In a historic first, after waiting out inclement weather, Orbital ATK successfully lit up the night sky and launched a Minotaur IV solid-fuel rocket from Cape Canaveral’s Launch Complex 46 last night and delivered the U.S. Air Force’s Operationally Responsive Space-5 (ORS-5) spacecraft to low Earth orbit.
ORS-5 marks the first Minotaur IV launch from Cape Canaveral Air Force Station and the first time launching from SLC-46 since 1999, and demonstrates the Range’s ability to support every vertical launch system in the U.S. inventory.
The rocket’s first stage ignited at 2:04 a.m. (EDT). Approximately 28 minutes later, the Minotaur IV deployed the ORS-5 satellite into its targeted low inclination orbit 372 miles (599 kilometers) above the earth. From this orbit, ORS-5 will deliver timely, reliable and accurate space situational awareness information to the United States Strategic Command through the Joint Space Operations Center.
The spacecraft separated from the upper stage approximately 28 minutes after launch. Engineers and operators will now begin complete checkout and tests in preparation for operational use.
“This was our first Minotaur launch from Cape Canaveral Air Force Station, demonstrating the rocket’s capability to launch from all four major U.S. spaceports,” said Rich Straka, Vice President and General Manager of Orbital ATK’s Launch Vehicles Division. “With a perfect track record of 26 successful launches, the Minotaur family has proven to be a valuable and reliable asset for the Department of Defense.”
The Minotaur IV includes three solid rocket motors from decommissioned ballistic missiles. The Minotaur family of launch vehicles is based on government-furnished Peacekeeper and Minuteman rocket motors that Orbital ATK has upgraded and integrated with modern avionics and other subsystems to produce an affordable launcher based on flight-proven hardware. Minotaur rockets have now launched from ranges in California, Virginia, Alaska and Florida. The vehicles are procured under the OSP-3 contract administered by Kirtland Air Force Base.
The ORS-5 program is designed to deliver timely, reliable and accurate space situational awareness information to the United States Strategic Command through the Joint Space Operations Center. The system enhances space tracking capability, supports the nation’s space programs, and bolsters safety of satellites in geosynchronous orbits.
At $87.5 million, the ORS-5 satellite will operate from a low inclination orbit 372 miles above the earth to aid the U.S. military’s tracking of other satellites and space debris in geosynchronous orbit, 22,236 miles above the equator, commonly used by defense-related communications satellites, television broadcasting stations, and international space platforms. ORS-5 will deliver space situational awareness capabilities at a significantly reduced cost compared to larger, more complex satellites, and serves as a gap filler mission for the Space-Based Space Surveillance (SBSS) Block 10 mission, originally launched in 2010. A successor SBSS mission is not expected to launch before 2021.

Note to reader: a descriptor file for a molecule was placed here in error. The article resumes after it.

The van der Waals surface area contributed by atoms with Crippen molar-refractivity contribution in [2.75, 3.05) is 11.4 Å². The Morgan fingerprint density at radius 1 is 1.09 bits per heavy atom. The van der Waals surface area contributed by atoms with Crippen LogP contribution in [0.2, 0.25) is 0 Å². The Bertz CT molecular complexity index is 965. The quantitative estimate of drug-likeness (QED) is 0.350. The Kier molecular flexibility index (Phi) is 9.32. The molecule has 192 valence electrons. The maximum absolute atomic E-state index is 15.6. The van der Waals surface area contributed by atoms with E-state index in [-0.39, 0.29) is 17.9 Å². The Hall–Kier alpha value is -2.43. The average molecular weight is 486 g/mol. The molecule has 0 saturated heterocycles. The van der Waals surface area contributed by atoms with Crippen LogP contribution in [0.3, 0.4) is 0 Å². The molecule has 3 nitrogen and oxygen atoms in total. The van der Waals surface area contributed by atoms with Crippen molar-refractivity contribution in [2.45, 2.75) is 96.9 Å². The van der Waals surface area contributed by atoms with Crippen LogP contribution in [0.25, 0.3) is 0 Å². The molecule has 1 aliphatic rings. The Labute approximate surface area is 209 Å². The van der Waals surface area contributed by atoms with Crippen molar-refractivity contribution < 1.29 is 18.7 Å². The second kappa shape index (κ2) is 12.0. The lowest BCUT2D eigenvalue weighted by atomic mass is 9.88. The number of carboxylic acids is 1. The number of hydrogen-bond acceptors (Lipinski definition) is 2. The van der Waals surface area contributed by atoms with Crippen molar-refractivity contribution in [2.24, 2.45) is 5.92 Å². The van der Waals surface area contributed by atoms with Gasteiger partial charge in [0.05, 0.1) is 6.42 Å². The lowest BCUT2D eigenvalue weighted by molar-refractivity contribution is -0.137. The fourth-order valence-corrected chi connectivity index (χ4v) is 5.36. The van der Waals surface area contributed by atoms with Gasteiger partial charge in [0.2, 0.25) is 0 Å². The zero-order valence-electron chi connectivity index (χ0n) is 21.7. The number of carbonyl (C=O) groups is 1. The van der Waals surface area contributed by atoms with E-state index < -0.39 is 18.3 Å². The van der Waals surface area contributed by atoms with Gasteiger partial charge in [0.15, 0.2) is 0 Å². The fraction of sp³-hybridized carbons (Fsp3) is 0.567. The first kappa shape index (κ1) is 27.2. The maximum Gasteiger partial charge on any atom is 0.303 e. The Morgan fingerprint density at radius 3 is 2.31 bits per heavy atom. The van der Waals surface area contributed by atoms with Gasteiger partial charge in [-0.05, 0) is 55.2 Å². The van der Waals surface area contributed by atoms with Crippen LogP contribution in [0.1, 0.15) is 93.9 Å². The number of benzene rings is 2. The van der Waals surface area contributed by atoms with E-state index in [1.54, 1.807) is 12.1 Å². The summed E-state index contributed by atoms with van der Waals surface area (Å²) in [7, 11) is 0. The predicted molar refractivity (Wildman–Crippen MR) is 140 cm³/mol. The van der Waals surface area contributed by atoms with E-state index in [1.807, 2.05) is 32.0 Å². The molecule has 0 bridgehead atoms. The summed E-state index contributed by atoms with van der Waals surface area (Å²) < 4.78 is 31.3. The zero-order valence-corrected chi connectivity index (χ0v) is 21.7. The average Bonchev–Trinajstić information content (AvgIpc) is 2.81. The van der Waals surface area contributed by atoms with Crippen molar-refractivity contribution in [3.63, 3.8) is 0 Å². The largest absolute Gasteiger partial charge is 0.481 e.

Additionally, three CubeSats — two from Los Alamos National Laboratory, and one from the Defense Advanced Research Projects Agency, or DARPA, were aboard the Minotaur IV launch vehicle via a rideshare agreement, resulting in a lower price to the government for the launch.
The ORS-5 launch was the sixth Minotaur IV flight. The Minotaur IV is capable of launching payloads up to 4,000 lbs. (or 1,800 kg.) to low-Earth orbit. This mission’s Minotaur IV configuration included three decommissioned Peacekeeper stages, an Orion 38 solid-fuel upper stage and an additional Orion 38 insertion stage for the payload. The Minotaur rockets are manufactured at Orbital ATK’s facilities in Chandler, Arizona; Vandenberg, California; and Clearfield and Magna, Utah.
A post shared by Orbital ATK (@orbital_atk) on
“The ORS-5 Minotaur IV launch was the true epitome of partnership,” Brig. Gen. Wayne Monteith, 45th Space Wing commander said. “A collaborative effort between multiple mission partners, each group came together flawlessly to revolutionize how we work together on the Eastern Range. Teamwork is pivotal to making us the ‘World’s Premier Gateway to Space’ and I couldn’t be prouder to lead a Wing that not only has launched over a quarter of the world’s launches this year, but also three successful, launches from three different providers, in less than two weeks.”
“Orbital ATK has launched nearly 100 space launch and strategic rockets for the U.S. Air Force,” said Scott Lehr, President of Orbital ATK’s Flight Systems Group. “We’re proud to be a partner they can count on.”
The ORS-5 team is led by the Space and Missile Systems Center’s Operationally Responsive Space Office, located at Kirtland Air Force Base, New Mexico. The Massachusetts Institute of Technology Lincoln Laboratory in Lexington, Massachusetts, is the ORS-5 prime contractor. The 50th Space Wing at Schriever AFB, Colorado Springs, Colorado, operates the ORS-5 system.
The launch was led by SMC’s Launch Enterprise Directorate on the first Orbital ATK Minotaur IV launch from Cape Canaveral. SMC’s Advanced Systems and Development Directorate integrated the ground system into its Multi-Mission Space Operations Center (MMSOC) version 2.1. ORS-5 is the first system on the updated ground system, which serves as the foundation for Enterprise Ground Services. Air Force Space Command’s 50th Space Wing/1st Space Operations Squadron, will operate the ORS-5 system.
23 Jan | Air pollution is less common in southern China, but Guangdong province can still get pretty hazy. [Read More]